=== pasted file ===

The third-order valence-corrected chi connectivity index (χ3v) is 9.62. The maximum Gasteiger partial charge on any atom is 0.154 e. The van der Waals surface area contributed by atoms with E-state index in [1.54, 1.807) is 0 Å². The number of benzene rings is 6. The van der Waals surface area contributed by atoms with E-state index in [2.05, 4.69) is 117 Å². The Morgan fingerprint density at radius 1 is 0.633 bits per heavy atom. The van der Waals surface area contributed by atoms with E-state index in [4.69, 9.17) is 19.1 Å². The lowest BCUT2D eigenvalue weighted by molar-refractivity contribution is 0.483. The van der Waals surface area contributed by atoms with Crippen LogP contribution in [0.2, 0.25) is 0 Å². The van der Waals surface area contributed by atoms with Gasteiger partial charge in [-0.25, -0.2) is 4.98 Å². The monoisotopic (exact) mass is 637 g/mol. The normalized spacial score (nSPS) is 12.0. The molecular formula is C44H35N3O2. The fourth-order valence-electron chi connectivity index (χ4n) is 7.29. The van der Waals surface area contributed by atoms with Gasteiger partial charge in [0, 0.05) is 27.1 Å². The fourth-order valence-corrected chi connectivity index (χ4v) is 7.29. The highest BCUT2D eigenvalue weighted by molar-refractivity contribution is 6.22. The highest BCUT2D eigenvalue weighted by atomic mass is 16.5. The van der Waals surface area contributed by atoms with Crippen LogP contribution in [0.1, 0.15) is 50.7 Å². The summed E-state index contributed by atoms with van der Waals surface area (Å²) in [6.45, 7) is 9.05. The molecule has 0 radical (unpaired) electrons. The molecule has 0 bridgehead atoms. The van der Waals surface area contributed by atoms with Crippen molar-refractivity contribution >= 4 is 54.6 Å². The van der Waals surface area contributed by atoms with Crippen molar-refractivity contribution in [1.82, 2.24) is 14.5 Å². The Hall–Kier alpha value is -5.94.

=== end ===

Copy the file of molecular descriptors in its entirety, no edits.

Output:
The third-order valence-corrected chi connectivity index (χ3v) is 9.62. The maximum Gasteiger partial charge on any atom is 0.154 e. The van der Waals surface area contributed by atoms with E-state index in [1.54, 1.807) is 0 Å². The number of benzene rings is 6. The van der Waals surface area contributed by atoms with E-state index in [2.05, 4.69) is 117 Å². The Morgan fingerprint density at radius 1 is 0.633 bits per heavy atom. The van der Waals surface area contributed by atoms with E-state index in [4.69, 9.17) is 19.1 Å². The lowest BCUT2D eigenvalue weighted by molar-refractivity contribution is 0.483. The van der Waals surface area contributed by atoms with Crippen LogP contribution in [0.2, 0.25) is 0 Å². The van der Waals surface area contributed by atoms with Gasteiger partial charge in [-0.25, -0.2) is 4.98 Å². The monoisotopic (exact) mass is 637 g/mol. The normalized spacial score (nSPS) is 12.0. The molecular formula is C44H35N3O2. The fourth-order valence-electron chi connectivity index (χ4n) is 7.29. The van der Waals surface area contributed by atoms with Gasteiger partial charge in [0, 0.05) is 27.1 Å². The fourth-order valence-corrected chi connectivity index (χ4v) is 7.29. The highest BCUT2D eigenvalue weighted by molar-refractivity contribution is 6.22. The highest BCUT2D eigenvalue weighted by atomic mass is 16.5. The van der Waals surface area contributed by atoms with Crippen LogP contribution in [0.1, 0.15) is 50.7 Å². The summed E-state index contributed by atoms with van der Waals surface area (Å²) in [6.45, 7) is 9.05. The molecule has 0 radical (unpaired) electrons. The molecule has 0 bridgehead atoms. The van der Waals surface area contributed by atoms with Crippen molar-refractivity contribution >= 4 is 54.6 Å². The van der Waals surface area contributed by atoms with Crippen molar-refractivity contribution in [1.82, 2.24) is 14.5 Å². The Hall–Kier alpha value is -5.94.